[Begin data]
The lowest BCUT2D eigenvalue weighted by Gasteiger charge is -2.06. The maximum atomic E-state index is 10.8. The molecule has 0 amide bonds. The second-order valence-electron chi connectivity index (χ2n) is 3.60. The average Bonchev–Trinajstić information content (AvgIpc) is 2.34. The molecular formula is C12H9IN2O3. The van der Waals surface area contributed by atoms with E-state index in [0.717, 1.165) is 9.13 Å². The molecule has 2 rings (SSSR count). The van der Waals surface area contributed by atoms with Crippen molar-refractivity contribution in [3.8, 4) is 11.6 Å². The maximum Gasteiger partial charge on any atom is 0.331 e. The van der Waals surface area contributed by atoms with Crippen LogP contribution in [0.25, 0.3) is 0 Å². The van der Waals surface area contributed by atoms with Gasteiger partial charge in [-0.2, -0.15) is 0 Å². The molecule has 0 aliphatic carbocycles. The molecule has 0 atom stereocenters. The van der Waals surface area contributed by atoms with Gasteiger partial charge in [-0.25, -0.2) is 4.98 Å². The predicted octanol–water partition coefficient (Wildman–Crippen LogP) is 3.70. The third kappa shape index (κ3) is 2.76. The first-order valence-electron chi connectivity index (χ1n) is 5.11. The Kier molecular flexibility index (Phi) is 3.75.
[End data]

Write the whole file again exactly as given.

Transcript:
The lowest BCUT2D eigenvalue weighted by Gasteiger charge is -2.06. The maximum atomic E-state index is 10.8. The molecule has 0 amide bonds. The second-order valence-electron chi connectivity index (χ2n) is 3.60. The average Bonchev–Trinajstić information content (AvgIpc) is 2.34. The molecular formula is C12H9IN2O3. The van der Waals surface area contributed by atoms with E-state index in [0.717, 1.165) is 9.13 Å². The molecule has 2 rings (SSSR count). The van der Waals surface area contributed by atoms with Crippen molar-refractivity contribution in [3.8, 4) is 11.6 Å². The maximum Gasteiger partial charge on any atom is 0.331 e. The van der Waals surface area contributed by atoms with Crippen LogP contribution in [0.25, 0.3) is 0 Å². The van der Waals surface area contributed by atoms with Gasteiger partial charge in [-0.2, -0.15) is 0 Å². The molecule has 0 aliphatic carbocycles. The molecule has 0 atom stereocenters. The van der Waals surface area contributed by atoms with Gasteiger partial charge in [-0.25, -0.2) is 4.98 Å². The predicted octanol–water partition coefficient (Wildman–Crippen LogP) is 3.70. The third kappa shape index (κ3) is 2.76. The first-order valence-electron chi connectivity index (χ1n) is 5.11. The Kier molecular flexibility index (Phi) is 3.75.